Nevada Sex Offender Guidelines
Nevada does not take sex offender guidelines lightly, and divides convicted sex offenders into three categories. Currently in Nevada, there are about 7,300 convicted sex offenders. Being a convicted sex offender ruins your record, your social reputation, and your chances of employment. Although it is possible to fight the charges, a lot of evidence is needed to prove the defendant innocent.
How Are Sex Offenders Classified?
There are three detailed categories that convicted sex offenders get put into, to make sure they have the right punishment.
“Tier I”: This is the least serious class of sex offenders in the Nevada Sex Offender Registry and is generally reserved for defendants convicted of non-violent sex crimes. Tier 1 crimes include statutory sexual seduction if the defendant is less than 21 years old, administering drugs to another in commission of a violent crime or felony, open or gross lewdness, sexual penetration of a human corpse, or indecent exposure. Offenders are required to register for 15 years, and they must personally check in with the Police Department once a year. Tier 1 offenders are not searchable on the internet, unless the incident was with a child.
“Tier II”: This class is for crimes against children and is the second most serious sex offender crime. Tier 2 crimes include luring, child abuse involving sexual abuse of a child at least 13 years old, sex trafficking, living off the earnings of a prostitute, or child ponography. The victim must be under 18 years old for any of these crimes to be placed into tier 2. Tier 1 offenders can be placed into tier 2 if they are later convicted of another tier 1 offense. Offenders are required to register for 25 years, and they must personally check in with the Police Department once every 180 days. Tier 2 offenders are searchable on the internet, and are never eligible to get off the Nevada Sex Offender Registry early.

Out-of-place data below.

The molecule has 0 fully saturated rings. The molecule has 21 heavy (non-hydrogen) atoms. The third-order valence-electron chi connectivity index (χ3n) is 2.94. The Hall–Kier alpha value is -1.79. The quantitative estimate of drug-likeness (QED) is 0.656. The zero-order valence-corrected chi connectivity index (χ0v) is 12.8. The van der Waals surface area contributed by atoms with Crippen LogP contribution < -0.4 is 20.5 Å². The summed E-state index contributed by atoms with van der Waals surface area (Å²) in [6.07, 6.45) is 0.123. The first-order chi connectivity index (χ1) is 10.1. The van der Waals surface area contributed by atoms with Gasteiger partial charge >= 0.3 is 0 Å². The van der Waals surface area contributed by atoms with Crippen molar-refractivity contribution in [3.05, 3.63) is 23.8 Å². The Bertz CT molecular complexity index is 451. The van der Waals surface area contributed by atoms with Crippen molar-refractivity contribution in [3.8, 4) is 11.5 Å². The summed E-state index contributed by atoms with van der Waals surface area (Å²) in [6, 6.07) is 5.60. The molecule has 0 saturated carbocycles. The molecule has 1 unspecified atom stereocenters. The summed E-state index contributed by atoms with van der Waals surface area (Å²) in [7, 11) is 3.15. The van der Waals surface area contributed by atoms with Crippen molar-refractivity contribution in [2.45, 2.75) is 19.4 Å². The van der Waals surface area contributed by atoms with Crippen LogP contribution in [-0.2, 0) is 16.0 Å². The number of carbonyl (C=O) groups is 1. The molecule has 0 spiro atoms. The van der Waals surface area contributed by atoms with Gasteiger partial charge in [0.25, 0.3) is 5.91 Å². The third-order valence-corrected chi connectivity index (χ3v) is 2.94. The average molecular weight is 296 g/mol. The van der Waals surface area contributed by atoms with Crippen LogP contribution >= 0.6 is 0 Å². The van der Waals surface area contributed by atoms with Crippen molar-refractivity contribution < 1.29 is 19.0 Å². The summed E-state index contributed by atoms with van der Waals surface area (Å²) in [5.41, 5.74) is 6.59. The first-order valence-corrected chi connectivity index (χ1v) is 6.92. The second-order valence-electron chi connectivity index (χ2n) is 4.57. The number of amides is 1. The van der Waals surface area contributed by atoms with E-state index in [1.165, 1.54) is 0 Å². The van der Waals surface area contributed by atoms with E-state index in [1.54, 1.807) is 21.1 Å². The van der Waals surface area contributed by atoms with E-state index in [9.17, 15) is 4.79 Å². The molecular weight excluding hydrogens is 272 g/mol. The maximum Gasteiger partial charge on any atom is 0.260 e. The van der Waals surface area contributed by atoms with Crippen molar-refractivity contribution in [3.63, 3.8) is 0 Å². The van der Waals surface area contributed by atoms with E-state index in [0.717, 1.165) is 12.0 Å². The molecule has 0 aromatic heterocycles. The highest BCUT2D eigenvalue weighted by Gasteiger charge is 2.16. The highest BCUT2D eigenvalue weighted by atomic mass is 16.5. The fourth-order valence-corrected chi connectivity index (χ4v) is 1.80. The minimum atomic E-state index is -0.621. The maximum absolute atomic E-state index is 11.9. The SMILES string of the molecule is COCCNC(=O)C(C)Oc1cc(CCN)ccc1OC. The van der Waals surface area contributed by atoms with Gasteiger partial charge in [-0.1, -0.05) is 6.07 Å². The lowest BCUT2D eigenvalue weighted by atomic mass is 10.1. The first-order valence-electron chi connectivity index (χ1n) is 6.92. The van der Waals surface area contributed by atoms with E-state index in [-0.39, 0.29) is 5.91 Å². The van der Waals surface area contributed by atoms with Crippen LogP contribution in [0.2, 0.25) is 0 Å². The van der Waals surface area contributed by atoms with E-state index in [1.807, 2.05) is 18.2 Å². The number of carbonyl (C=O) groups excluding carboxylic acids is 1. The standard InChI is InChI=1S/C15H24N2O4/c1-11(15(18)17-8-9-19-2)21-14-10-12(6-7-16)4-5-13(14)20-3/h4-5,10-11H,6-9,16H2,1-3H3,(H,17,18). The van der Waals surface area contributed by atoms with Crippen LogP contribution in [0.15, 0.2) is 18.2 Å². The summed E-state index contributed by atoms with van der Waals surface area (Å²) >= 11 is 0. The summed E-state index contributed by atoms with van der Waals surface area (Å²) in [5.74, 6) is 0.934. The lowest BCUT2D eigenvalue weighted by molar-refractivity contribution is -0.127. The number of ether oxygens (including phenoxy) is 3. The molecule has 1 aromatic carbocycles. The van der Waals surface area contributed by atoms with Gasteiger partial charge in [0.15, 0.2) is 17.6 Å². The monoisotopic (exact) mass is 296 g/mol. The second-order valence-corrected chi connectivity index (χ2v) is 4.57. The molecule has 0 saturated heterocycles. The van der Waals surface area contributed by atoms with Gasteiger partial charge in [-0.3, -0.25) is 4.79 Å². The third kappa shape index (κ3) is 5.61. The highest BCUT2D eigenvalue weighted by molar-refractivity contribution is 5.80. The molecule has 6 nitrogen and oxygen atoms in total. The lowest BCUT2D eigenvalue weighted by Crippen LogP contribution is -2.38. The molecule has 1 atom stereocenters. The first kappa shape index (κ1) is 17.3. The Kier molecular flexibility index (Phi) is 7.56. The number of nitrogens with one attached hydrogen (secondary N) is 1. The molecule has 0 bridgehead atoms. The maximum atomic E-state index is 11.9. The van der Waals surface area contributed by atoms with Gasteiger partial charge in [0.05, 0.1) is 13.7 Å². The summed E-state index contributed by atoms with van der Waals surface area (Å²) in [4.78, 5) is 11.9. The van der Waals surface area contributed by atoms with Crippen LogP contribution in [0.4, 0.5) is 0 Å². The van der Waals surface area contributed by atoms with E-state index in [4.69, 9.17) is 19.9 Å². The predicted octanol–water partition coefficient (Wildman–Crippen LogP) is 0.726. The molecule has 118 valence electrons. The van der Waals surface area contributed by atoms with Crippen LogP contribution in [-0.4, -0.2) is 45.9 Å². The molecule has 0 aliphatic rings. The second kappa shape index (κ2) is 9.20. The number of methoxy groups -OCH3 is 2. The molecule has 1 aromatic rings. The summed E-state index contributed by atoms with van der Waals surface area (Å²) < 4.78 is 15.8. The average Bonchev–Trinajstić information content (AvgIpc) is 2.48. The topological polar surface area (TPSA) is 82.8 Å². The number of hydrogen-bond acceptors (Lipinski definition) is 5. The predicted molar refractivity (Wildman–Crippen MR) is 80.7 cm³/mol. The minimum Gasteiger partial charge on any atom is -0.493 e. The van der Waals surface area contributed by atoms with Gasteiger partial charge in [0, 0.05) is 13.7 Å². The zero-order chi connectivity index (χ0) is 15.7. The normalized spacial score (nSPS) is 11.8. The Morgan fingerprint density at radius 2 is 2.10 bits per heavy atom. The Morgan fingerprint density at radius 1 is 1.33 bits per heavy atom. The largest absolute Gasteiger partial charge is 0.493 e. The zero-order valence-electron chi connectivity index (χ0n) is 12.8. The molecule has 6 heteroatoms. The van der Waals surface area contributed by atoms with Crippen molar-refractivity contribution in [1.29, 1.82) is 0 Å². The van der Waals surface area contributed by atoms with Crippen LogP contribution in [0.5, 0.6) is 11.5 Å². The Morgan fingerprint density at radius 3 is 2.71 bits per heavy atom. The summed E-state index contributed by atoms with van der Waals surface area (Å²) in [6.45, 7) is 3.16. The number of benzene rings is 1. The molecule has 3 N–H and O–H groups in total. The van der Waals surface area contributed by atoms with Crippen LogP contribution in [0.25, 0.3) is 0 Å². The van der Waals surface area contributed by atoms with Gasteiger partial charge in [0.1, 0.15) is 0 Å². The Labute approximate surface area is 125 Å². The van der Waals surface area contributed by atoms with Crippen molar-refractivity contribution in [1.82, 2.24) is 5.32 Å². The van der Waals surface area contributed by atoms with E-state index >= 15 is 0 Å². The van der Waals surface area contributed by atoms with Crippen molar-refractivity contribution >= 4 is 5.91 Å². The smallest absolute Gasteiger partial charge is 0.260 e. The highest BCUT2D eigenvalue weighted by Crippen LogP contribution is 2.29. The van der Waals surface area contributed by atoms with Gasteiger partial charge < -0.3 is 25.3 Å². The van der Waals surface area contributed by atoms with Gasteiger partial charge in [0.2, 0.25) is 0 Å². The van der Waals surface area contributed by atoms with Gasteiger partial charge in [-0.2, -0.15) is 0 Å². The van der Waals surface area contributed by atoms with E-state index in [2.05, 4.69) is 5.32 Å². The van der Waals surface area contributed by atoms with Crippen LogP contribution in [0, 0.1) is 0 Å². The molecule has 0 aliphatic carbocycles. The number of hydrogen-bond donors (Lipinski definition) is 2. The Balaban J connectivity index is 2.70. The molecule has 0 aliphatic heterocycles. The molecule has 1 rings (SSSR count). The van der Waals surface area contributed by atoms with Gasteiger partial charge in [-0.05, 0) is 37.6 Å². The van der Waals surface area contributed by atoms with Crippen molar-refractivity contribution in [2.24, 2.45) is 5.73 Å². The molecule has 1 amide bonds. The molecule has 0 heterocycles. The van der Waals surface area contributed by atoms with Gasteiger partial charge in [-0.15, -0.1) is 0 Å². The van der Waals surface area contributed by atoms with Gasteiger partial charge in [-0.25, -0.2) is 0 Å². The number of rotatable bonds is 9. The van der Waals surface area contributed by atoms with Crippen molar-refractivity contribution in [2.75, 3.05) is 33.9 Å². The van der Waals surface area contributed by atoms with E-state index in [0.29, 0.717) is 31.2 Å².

“Tier III”: This class is for violent sex crimes and serious crimes involving children, and is the most serious offense. Tier 3 crimes include 1st degree murder in attempt of sexual assault of a child under 14, sexual assault or rape, battery with intent to commit sexual assualt, child abuse of a child under 12, kidnapping a child under 18, incest with a victim under 16, or attempt to commit any of these crimes. Tier 3 offenders are required to register for life, and they must personally check in with the Police Department every 90 days. Tier 3 offenders may may be able to get off the Nevada Sex Offender Registry early, if they were accommodating for 25 years and if their crime was a juvenile delinquency. Tier 3 offenders are searchable on the internet for life.
What Are the Sex Offenders Registration Guidelines?
There are steps that you must take if you are a registered sex offender, including:
- Register with the local police department, which includes fingerprints and DNA samples.
- Inform the local police department within 48 hours of changes such as name, address, or employment.
- Inform the local police department when in a location for longer than 30 days after reporting a visit of fewer than 30 days at that location.
- Submit an annual verification report.
- Regularly appear in person at a local police station.
Registered sex offenders are not required to inform their community when they are first registered; however, it is the job of the local police department to inform the community. The local police department is also required to notify every school, youth organization, public housing authority, agencies that provide child welfare services, and volunteer organizations that are in contact with children.
If you are being charged with being a sex offender, you are posing a high risk to your social life as it carries a serious stigma. Police are required to inform many local companies and organizations right away, making it very public. Here, our experienced attorneys can help you understand the details and seriousness of the charges, and what the next best step is.